GovLoop’s hosting its Fifth Annual Government Innovators Virtual Summit, an all-day, virtual event with five different online trainings, networking opportunities and resources to help government do their job better — and we’re recapping each session for you. Head here to read write-ups from the other trainings.
GovLoop’s annual Virtual Summit is all about inspiring innovation in the public sector. But how exactly do you do that in a government known for endless paper trails and daunting bureaucracies?
Before we dove into the specific technologies and practices that public servants can use to create change, we heard from William Eggers, Director of Public Sector Research at Deloitte. Eggers is also the author of Solution Revolution, a study of how business, government and social enterprises are teaming up to solve society’s toughest problems.
He explained the five high-level roles that government innovators should assume, before they ever think about investing in or creating new initiatives:
1. Be a solution recruiter. To spur truly disruptive innovation, it’s critical to accrue as many opinions, ideas, and perspectives as possible. Eggers pointed out that, by sheer numbers, there are always more people outside than inside your organization with great ideas. As a government innovator, your first job is to bring those people into the fold of government. “Be a solution recruiter,” he said. “Be that person connecting problems to the solutions that are already out there.”
Eggers referenced Data USA, a new platform that hosts the most comprehensive visualization of U.S. data from across government and private organizations, as one way to recruit solutions. The platform, which was built using open source code, allows anyone to take government problems as well as the data attached to them, and begin creating solutions. “We’re hoping it’s just the beginning of an innovation cycle,” said Eggers.
2. Integrate the Ecosystem. “Sometimes the solutions are already out there but there’s no one person, agency, company or organization that’s going to integrate that,” said Eggers. “What we lack are those organizations that can be a collider of people… and provide platforms for problem solving.”
As an example of what Eggers envisions, he discussed the common dilemma of commuter traffic. “The average commuter in D.C. spends 67 hours a year in traffic. How do you improve that? The solution isn’t to build more roads,” he said. “But there are lots of solutions out there to create a congestion relief ecosystem.”
That ecosystem could combine the autonomous ideas from companies like Google, with the ridesharing techniques of public and private enterprises and the mobility of application providers to create one streamlined traffic system. “What we lack is an organization to pull all of this together, though,” said Eggers. He suggested government consider filling that role.
3. Co-create. “Look at customers – both citizens and businesses – in government in a different way. Look at them as co-creators of the solution,” Eggers said. To make this actionable, Eggers encouraged public servants to involve end users at every stage of the process and then seeking ways to allow them to contribute to your ultimate solution in real-time.
At AltSchools, a group of public institutions in California, this practice is already well underway. The schools “disrupt the education value chain by involving parents and students at every level, rather than just dictated by the school board,” explained Eggers. Each child is able to craft a “learning playlist” based on her specific needs. Assessments are continual and used to tweak their individual learning plans and regular feedback from students and parents guides an overarching curriculum.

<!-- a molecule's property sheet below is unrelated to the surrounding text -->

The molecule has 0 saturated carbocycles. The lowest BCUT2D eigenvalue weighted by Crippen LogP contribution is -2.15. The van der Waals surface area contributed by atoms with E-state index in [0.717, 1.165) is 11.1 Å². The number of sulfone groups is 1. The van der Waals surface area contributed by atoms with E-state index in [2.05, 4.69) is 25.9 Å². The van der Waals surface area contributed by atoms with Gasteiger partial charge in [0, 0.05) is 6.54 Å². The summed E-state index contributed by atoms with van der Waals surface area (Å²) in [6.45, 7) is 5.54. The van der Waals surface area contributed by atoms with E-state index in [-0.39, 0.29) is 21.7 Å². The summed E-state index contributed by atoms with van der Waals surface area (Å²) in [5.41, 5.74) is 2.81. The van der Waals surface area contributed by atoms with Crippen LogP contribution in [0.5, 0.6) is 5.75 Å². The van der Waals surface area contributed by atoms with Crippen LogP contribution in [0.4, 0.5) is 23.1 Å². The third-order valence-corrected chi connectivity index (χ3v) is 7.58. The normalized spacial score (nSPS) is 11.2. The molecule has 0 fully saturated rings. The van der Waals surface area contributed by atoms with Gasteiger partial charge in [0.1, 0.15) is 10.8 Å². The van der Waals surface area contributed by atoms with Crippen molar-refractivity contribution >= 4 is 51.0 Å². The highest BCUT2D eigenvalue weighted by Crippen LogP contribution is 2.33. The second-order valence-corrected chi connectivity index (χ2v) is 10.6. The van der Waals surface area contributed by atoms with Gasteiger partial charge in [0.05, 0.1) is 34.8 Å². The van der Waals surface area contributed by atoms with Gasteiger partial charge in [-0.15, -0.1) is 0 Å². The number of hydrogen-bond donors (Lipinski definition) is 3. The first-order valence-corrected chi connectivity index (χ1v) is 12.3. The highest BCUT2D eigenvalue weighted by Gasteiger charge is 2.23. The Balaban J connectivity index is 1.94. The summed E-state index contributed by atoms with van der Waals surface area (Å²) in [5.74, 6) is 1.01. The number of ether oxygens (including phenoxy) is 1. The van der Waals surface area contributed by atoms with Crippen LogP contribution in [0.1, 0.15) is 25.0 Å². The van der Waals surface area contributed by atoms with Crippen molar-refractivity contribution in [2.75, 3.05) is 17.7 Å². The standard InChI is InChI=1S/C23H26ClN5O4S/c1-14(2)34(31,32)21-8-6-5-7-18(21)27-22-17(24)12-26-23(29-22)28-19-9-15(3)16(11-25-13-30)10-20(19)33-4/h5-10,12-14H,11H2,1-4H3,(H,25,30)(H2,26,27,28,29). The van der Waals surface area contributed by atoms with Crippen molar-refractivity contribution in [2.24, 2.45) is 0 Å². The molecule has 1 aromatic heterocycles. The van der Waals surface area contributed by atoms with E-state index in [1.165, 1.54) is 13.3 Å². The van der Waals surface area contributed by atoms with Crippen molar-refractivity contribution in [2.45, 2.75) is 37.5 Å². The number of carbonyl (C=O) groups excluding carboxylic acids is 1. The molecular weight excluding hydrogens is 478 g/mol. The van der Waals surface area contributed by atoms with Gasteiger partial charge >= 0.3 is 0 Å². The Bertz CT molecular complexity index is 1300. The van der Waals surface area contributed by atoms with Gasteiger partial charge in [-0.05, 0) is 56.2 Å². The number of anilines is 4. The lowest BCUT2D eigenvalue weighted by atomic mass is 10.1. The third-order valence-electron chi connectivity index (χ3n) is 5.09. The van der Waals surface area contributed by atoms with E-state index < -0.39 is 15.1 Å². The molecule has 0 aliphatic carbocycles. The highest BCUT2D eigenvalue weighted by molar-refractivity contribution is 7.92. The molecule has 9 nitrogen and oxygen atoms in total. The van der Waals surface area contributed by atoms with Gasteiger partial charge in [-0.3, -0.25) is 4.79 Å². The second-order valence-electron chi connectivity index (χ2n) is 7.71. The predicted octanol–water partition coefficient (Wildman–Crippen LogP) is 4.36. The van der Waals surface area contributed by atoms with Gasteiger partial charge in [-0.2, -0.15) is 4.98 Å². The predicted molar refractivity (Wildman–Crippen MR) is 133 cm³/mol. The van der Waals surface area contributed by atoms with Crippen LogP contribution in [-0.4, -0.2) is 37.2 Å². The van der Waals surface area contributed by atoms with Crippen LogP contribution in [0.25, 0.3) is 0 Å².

Eggers encouraged other government organizations to consider this type of personalized consideration for other projects, rather than education alone.
4. Design the Experience. “What we call the information age is also a design age,” said Eggers. “We’ve gotten really, really good at the notion of designing for users… with a relentless focus on the user, rather than just stakeholders.”
Yet Eggers also admitted government slightly behind the curve on this trend. He wants that to change. “The key element is that government has to adapt to where citizens and businesses are today,” he said. “We can’t keep forcing them to adapt to government.”
In Australia, the child welfare program is already starting to take this approach with a program called Child Story. When the government began investigating the state of their foster programs, they realized through discussions with children, social works, and prospective parents that the majority of childhood mementos like report cards and school drawings were being lost in the system. Child Story was created to be a digital repository for foster children’s personal stories and artifacts, giving both the children and prospective parents a more holistic view of the child’s life.
5. Build Your Army. As you assume the four previous innovation roles, realize that you can't do any of this alone. “When you look at these successful projects so far, the big reason for success is because there is a cadre of individuals who are passionate about it, knowledgeable about the the area, and are willing to collaborate with each other,” said Eggers.
Before you dive into innovation, find like-minded individuals who can support you and your ideas for change. Not sure where to find those individuals? Head over to our Virtual Summit to meet public servants and innovators from across the country!